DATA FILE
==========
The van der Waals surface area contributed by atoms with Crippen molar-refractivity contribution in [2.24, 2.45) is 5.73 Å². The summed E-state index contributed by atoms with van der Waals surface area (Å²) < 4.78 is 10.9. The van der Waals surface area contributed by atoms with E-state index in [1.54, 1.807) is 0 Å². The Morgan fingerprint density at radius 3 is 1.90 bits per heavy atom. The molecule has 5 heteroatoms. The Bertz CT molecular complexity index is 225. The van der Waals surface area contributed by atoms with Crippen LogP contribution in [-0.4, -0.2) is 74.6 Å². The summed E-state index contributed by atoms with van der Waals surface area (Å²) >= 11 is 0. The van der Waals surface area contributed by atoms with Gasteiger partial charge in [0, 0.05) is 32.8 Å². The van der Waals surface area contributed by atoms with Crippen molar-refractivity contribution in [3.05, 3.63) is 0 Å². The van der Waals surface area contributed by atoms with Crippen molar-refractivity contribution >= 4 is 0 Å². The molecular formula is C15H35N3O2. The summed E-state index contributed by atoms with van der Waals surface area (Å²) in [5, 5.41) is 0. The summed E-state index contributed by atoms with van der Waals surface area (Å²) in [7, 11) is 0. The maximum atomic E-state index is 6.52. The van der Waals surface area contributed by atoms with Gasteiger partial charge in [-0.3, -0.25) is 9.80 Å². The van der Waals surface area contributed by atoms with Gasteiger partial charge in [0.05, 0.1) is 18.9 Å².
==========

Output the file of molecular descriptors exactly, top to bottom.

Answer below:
The van der Waals surface area contributed by atoms with Crippen molar-refractivity contribution in [2.24, 2.45) is 5.73 Å². The summed E-state index contributed by atoms with van der Waals surface area (Å²) < 4.78 is 10.9. The van der Waals surface area contributed by atoms with E-state index in [1.54, 1.807) is 0 Å². The Morgan fingerprint density at radius 3 is 1.90 bits per heavy atom. The molecule has 5 heteroatoms. The Bertz CT molecular complexity index is 225. The van der Waals surface area contributed by atoms with Crippen LogP contribution in [-0.4, -0.2) is 74.6 Å². The summed E-state index contributed by atoms with van der Waals surface area (Å²) >= 11 is 0. The van der Waals surface area contributed by atoms with Gasteiger partial charge in [0, 0.05) is 32.8 Å². The van der Waals surface area contributed by atoms with Crippen molar-refractivity contribution in [3.05, 3.63) is 0 Å². The van der Waals surface area contributed by atoms with Crippen molar-refractivity contribution >= 4 is 0 Å². The molecular formula is C15H35N3O2. The summed E-state index contributed by atoms with van der Waals surface area (Å²) in [5, 5.41) is 0. The summed E-state index contributed by atoms with van der Waals surface area (Å²) in [7, 11) is 0. The maximum atomic E-state index is 6.52. The van der Waals surface area contributed by atoms with Gasteiger partial charge in [-0.3, -0.25) is 9.80 Å². The van der Waals surface area contributed by atoms with Gasteiger partial charge in [0.05, 0.1) is 18.9 Å².